Yachts to be careful: unusual features of yacht insurance policies
As the shipping downturn continues, many marine insurance companies which ordinarily only provide insurance to cargo vessels are attracted to break into a new sector – yacht insurance. This article provides a guide to some of the more unusual clauses found in standard term yacht insurance policies that do not appear in ordinary hull insurance policies (the International Hull Clauses).
When proposing to enter a new market it is important that the insurer understands the vessels it is due to provide insurance for and the insurance terms. Yacht insurance policies contain some unique clauses, rarely found in other policies.
What has happened?
Yachts are becomingly increasingly popular, and are an international status symbol that many aspire to own. Yacht insurance is accordingly a growing market. The Institute Yacht Clauses (IYC) are a widely used set of standard terms for yacht insurance. Yet yachts can vary enormously in shape, size, and use – as a result, the policy wording often depends on detailed refinement by the insurer/broker to match the yacht, and its intended use. Some of the most important clauses to be considered are below.
The key points
Clause 3 – navigating and charter hire warranties
Unlike cargo vessels, which are ordinarily allowed to trade internationally, always within IWL1 unless otherwise agreed, yacht owners are obliged to give warranties as to where the yacht will operate in the policy’s schedule. It is common that navigation is restricted to certain geographical areas, such as the Caribbean or the Mediterranean. It is also common for cover to be time-restricted. For example, yachts allowed to operate in the Caribbean are often not covered for damage occurring due to weather during hurricane season (June 1 to November 30). Also a yacht needs to be covered for any journeys transiting between two separate areas where it is permitted to navigate – coverage for the Caribbean and Mediterranean does not permit the vessel to transit the Atlantic.
Clause 5 – speed warranty/Clause 19 – speedboat clause
For those more used to insuring cargo vessels Clause 5 of the IYC will be a surprise as the assured has to provide a warranty that the yacht is not capable of travelling in excess of 17 knots. If it can, the insurance will not attach. In those circumstances Clause 5 will need to be deleted, and Clause 19 incorporated. This clause provides much more limited cover, reflecting the increased risks faster yachts pose. Some examples of restricted types of claim are those arising due to an accident when the boat was racing; claims for loss or damage to the rudder or propeller due to latent defects, negligence, or heavy weather; and claims for fire or explosion caused by inboard machinery.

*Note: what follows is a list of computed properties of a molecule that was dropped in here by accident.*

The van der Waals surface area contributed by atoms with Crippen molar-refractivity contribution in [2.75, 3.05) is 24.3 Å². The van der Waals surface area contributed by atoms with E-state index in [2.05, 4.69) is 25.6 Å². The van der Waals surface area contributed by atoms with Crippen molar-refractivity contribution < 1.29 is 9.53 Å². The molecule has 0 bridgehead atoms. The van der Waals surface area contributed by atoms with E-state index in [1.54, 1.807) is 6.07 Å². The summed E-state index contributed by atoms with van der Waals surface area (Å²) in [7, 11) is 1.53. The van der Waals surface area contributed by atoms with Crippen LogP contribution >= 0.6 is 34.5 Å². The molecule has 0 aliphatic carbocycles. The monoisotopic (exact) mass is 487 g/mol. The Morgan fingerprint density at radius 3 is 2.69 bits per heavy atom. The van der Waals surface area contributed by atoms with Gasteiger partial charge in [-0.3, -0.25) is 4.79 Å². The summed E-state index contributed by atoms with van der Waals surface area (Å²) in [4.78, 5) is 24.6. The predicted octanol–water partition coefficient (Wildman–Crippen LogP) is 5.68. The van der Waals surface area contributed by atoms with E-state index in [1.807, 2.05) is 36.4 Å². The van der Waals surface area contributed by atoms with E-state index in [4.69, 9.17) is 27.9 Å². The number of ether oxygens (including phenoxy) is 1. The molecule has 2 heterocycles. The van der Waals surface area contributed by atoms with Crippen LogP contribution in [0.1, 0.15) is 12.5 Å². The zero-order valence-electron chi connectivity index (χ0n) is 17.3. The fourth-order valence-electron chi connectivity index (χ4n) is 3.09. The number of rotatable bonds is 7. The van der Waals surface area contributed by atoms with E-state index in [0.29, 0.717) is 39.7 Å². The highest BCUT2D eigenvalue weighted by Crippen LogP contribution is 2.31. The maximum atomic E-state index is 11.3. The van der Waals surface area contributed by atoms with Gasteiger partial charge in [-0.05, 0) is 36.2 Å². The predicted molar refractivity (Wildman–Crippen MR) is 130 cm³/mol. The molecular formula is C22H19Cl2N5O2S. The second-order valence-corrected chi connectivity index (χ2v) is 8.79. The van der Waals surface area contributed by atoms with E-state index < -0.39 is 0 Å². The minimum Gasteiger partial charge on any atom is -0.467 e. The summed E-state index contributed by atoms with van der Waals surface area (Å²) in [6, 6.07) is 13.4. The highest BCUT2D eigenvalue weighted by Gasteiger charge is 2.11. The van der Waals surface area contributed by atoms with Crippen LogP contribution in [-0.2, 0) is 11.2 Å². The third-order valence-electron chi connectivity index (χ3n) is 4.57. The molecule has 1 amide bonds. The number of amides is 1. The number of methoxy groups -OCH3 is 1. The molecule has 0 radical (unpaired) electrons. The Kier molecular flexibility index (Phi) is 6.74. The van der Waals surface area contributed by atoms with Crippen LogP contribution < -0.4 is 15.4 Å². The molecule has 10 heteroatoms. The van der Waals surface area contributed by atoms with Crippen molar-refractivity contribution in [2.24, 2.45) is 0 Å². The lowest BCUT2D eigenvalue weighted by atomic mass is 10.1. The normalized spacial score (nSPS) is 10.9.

Clause 11 – liabilities to third parties
This clause provides the owner of the yacht with the ability to insure both the hull and liability to third parties. Effectively thereby making the insurer not only a Hull insurer but also a P&I insurer. Insurers who normally insure only hull for commercial vessels will therefore have to consider carefully whether they wish to take this step.
As the Insurance market is aware, third party liabilities can be potentially large, and difficult to predict, even in relation to yachts.
The clause also extends P&I cover to situations where someone other than the assured is navigating or in charge of the yacht, as will commonly be the case on larger yachts, as long as the assured writes to the insurer in advance requesting this.
How will this affect me?
There are a number of notable clauses in the IYC, of which a few have been considered here. How risk is allocated under the policy will depend on how those clauses are adapted, if at all by the parties. That negotiation process will be heavily influenced by both the specifications of the yacht, and the assureds intended use of their yacht, and changes to this.
It is likely that for a hull insurer branching out into yacht insurance it will, at least initially, be relatively labour intensive with, for example, potentially notifications being provided each time a yacht changes geographical location.
For any insurer intending to start insuring yachts it is important that all pertinent information is obtained from the owner both of the type of yacht and the geographical location that the vessel is intended to sail.
A decision will also have to be made as to whether to cover P&I risks. Where an insurer is not sure if a policy accurately reflects their intentions, as experienced marine insurance lawyers we can clearly explain the terms of the contract in order to ensure that the insurers obtain the necessary protection.
Senior Associate, Holman Fenwick Willan
With research conducted by Richard Alam, Trainee Solicitor, Holman Fenwick Willan